Eating a typical “Western”-style diet—high in red and processed meat, fried food, refined grains, and full-fat dairy—may triple the risk of developing a serious form of age-related macular degeneration (AMD), suggests a study in the British Journal of Ophthalmology.
The study looked at dietary-intake data (obtained by questionnaire) from 144 participants (average age 61) in the well-known Atherosclerosis Risk in Communities Study who developed AMD—a leading cause of blindness—over the study’s 18-year follow-up period.
Based on the participants’ reported intake of 66 items from 29 food groups, the researchers assigned them a score on how closely their diets fit each of two eating patterns: a “Western” pattern (predominantly unhealthy) and a “prudent” pattern (healthy). Those whose diets scored highest on the Western scale were more than three times as likely to develop late-stage (advanced) AMD than those who ate fewer Western-pattern foods. (No significant association was found between the prudent diet score and advanced AMD.)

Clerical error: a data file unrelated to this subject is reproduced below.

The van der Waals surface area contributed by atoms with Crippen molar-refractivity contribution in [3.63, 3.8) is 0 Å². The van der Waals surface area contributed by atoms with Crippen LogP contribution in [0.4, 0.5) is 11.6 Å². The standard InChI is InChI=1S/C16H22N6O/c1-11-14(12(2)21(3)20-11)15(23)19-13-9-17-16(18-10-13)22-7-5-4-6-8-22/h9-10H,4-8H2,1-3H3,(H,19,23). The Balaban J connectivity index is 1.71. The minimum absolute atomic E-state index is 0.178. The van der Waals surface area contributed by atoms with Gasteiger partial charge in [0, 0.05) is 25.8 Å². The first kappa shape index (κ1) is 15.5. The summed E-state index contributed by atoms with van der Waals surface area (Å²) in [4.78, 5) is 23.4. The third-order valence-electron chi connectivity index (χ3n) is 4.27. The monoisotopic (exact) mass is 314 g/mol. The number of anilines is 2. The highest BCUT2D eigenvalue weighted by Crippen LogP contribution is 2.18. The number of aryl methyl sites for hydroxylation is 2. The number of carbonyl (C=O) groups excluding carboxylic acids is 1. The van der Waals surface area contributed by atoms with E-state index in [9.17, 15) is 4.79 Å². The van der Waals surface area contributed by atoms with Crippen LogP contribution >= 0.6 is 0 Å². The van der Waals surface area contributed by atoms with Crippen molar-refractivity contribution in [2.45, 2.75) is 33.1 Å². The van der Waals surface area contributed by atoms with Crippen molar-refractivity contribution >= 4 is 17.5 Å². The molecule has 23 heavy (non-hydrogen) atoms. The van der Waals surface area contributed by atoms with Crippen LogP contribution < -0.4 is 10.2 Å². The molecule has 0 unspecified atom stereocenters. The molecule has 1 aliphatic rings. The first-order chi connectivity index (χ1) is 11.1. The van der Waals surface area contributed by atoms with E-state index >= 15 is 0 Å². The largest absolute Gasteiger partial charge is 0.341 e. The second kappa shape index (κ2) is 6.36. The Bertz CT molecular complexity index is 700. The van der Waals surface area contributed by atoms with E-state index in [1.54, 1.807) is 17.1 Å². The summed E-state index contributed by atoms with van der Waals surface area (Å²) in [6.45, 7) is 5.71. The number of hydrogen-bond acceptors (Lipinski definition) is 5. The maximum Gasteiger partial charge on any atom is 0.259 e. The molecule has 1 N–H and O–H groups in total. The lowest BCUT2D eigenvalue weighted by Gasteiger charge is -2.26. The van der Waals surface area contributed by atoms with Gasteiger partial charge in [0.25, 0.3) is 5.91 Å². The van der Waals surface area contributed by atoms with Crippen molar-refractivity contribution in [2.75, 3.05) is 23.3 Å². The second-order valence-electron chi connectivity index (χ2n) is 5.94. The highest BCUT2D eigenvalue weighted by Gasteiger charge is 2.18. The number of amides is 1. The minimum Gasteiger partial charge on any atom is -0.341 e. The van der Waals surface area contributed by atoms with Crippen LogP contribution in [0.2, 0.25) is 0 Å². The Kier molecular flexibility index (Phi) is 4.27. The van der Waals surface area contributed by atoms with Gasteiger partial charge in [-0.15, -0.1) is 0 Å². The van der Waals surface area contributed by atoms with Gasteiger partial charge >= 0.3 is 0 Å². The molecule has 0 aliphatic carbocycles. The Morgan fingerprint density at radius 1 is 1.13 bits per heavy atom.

The researchers adjusted the data for age, race, education, calorie intake, and smoking. Neither diet pattern was associated with early AMD, which usually causes no symptoms—suggesting that less-healthful eating may play a role in the progression from early- to late-stage AMD. The overall number of individuals who developed late-stage AMD was small, however (27 people), so more research is needed to confirm the link.
Also see Eating Right for Healthy Eyes.